Nairobi — President William Ruto has urged countries across the world to explore alternatives to use of plastic bags as part of efforts to tackle pollution.
He asked producers and innovators to rethink plastic products and packaging to reflect the principles of reuse, refill and repair.
President Ruto argued that there was need to explore alternative options such as non-plastic substitutes, alternative plastics and plastic products that do not have negative environmental, health and social impacts.
“I invite innovators to come and invest in Africa because the continent has natural resources that can be used for planet-friendly alternatives,” said Dr Ruto.
This, President Ruto said, was an opportunity for African plastic-alternative industries to become market leaders and drive economic growth and transformation on the continent.
President Ruto spoke at the United Nations office in Gigiri, Nairobi, during the opening of the third session of the inter-governmental negotiating committee on ending plastic pollution.
The Head of State, at the same time, said the world should follow Kenya’s example by banning plastic paper bags in order to tackle pollution.
President Ruto said Kenya has demonstrated its commitment to ending plastic pollution.
He maintained that the ban on the manufacture and use of polythene bags in 2027 was a clear demonstration that Kenya is keen to ending plastic pollution.
“We demonstrated this commitment with the ban on the manufacture and use of polythene bags in 2017, followed closely in 2020 with a ban on single-use plastics in protected areas such as national parks, forests and beaches,” said President Ruto.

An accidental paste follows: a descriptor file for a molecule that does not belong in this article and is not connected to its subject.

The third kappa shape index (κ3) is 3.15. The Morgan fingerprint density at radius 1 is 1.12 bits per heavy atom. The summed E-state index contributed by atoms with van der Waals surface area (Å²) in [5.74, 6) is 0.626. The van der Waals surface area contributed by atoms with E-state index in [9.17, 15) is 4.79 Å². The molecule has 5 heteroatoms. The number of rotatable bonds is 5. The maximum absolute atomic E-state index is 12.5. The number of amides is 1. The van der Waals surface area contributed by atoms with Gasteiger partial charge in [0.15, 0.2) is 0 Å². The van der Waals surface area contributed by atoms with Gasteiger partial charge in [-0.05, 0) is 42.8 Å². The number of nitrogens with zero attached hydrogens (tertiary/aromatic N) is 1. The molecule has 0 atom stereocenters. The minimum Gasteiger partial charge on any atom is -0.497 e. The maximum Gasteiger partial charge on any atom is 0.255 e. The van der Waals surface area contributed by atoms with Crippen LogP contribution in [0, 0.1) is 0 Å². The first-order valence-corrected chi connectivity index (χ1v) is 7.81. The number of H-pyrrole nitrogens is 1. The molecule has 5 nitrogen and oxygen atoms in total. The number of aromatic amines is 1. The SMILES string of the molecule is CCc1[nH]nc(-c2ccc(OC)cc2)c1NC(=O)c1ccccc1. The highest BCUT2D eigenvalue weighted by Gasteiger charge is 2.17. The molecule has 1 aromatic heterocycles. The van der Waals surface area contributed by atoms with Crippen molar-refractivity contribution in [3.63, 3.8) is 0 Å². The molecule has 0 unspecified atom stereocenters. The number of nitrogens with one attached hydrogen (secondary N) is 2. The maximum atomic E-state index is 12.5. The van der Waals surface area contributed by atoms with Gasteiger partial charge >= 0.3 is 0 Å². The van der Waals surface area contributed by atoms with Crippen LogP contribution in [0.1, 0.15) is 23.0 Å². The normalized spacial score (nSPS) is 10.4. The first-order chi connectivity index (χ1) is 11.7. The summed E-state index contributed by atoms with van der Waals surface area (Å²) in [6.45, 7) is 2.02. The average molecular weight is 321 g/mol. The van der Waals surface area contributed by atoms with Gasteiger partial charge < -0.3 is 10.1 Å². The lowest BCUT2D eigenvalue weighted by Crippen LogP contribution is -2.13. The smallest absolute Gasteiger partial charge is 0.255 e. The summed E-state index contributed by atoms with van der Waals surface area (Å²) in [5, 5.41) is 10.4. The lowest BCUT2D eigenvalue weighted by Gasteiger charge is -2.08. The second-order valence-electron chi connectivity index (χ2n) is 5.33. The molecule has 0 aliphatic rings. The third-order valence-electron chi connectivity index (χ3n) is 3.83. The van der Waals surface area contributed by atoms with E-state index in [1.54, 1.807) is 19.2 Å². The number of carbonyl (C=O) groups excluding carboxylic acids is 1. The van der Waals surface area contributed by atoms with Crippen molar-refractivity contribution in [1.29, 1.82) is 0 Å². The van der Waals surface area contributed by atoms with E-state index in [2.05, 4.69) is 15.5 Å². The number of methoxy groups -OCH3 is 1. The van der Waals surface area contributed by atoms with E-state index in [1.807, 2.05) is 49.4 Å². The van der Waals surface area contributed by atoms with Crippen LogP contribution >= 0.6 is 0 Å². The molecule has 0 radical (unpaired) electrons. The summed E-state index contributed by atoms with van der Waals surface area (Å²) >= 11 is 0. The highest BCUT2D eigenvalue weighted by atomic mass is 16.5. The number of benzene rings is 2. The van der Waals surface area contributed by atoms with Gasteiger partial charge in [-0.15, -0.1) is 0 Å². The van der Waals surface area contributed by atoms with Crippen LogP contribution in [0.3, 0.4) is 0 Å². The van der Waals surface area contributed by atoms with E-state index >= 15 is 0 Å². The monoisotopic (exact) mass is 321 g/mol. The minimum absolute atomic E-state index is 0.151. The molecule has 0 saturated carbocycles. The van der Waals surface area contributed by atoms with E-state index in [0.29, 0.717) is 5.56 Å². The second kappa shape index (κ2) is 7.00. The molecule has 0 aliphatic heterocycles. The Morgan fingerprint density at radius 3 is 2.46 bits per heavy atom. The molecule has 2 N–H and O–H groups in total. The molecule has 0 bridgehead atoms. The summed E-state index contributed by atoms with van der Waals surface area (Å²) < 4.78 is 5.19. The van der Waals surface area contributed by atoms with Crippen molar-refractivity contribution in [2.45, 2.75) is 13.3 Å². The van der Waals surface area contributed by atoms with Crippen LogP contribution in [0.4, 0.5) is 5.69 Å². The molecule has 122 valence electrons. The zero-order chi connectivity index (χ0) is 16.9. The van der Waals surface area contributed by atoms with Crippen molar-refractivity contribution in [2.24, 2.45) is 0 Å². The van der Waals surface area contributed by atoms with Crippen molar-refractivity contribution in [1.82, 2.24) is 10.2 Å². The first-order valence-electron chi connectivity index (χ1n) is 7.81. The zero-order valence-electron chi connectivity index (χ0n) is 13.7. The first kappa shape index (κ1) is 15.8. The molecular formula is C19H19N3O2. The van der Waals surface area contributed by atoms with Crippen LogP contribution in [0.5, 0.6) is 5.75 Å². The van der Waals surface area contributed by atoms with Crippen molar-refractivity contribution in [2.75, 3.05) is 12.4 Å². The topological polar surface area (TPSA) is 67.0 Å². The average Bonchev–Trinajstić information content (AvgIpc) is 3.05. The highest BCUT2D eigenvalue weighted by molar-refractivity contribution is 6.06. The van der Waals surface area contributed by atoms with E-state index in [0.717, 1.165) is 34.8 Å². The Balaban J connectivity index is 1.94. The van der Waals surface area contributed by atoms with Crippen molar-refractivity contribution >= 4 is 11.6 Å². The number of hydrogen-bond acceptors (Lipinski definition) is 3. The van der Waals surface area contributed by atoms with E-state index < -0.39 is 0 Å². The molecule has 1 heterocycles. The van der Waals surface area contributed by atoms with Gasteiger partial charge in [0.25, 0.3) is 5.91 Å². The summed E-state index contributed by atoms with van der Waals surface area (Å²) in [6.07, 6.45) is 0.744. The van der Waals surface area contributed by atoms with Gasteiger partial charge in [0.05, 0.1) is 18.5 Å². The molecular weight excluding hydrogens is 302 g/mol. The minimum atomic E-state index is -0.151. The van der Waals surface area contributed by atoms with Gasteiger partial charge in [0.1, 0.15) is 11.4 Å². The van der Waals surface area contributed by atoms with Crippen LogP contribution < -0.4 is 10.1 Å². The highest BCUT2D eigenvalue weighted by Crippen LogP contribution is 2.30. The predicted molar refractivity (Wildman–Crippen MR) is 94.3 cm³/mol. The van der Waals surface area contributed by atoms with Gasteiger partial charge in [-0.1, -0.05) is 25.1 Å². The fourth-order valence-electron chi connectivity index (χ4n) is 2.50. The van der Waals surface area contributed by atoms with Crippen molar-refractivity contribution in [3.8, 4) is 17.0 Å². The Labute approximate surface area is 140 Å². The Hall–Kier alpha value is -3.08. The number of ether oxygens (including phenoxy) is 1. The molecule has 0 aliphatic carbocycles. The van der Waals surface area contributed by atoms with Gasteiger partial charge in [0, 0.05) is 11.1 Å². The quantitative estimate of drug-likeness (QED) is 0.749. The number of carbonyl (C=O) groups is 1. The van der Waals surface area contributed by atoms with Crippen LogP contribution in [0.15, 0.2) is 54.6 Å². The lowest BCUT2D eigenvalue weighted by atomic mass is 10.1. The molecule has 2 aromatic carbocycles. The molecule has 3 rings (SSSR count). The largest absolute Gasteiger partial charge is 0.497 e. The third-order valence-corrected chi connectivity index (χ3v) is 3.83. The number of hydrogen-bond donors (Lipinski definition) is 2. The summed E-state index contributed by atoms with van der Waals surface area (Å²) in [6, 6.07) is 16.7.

The Head of State further noted that in July 2022, Kenya enacted the Sustainable Waste Management Act which made Kenya the first in the world to subject all products, including plastics, to Extended Producer Responsibility.
“We know this is not enough and we are ready to play our part in the elimination of plastic pollution,” said President Ruto.
The President also expressed concern that the numbers on plastic pollution explain the necessity of working together and with tremendous purpose and urgency.
He said every year, more than 400 millions tonnes of plastic waste are produced globally, saying 23 million tonnes find their way into rivers, lakes and oceans, and less than 10 per cent is recycled.
Dr Ruto noted that across the world, 46 per cent of plastic waste is landfilled, 22 per cent is mismanaged and becomes litter, while 17 per cent is incinerated.
“If we hold our laurels and do nothing, we will produce more than a billion tonnes of plastic by 2060,” said President Ruto.
He emphasized that such kind of pollution on the environment is unacceptable and is essentially an existential to life, human and otherwise, on earth.
“This is the time to stop this and you are the negotiators who will make it happen,” he said.
To deal with plastic pollution, President Ruto argued that humanity must change the way they consume, produce and how they throw away their waste.
“This is the reality of our world. Change is inevitable. This treaty, this instrument that we are working on, is the first domino in this change. Let us bring it home. Let the change begin,” said President Ruto.
UNEP chairman Amb Meza Cuadra said collective responsibility remains key to alternative solution to use of plastic bags.
“We must work together to explore alternatives to the use of plastic bags if we are to address the problem of pollution, ” said Mr Cuada.
He said the Nairobi meeting must make substantive resolutions to solve the problem of the use of plastic bags ahead of 2024 deadline on the matter.
UNEP Executive Director Inger Andersen said there was need for a comprehensive approach in tackling the problem of plastic use from its product to packaging.
“We must embrace the spirit of cooperation to achieve positive results by 2024,” said Ms Andersen.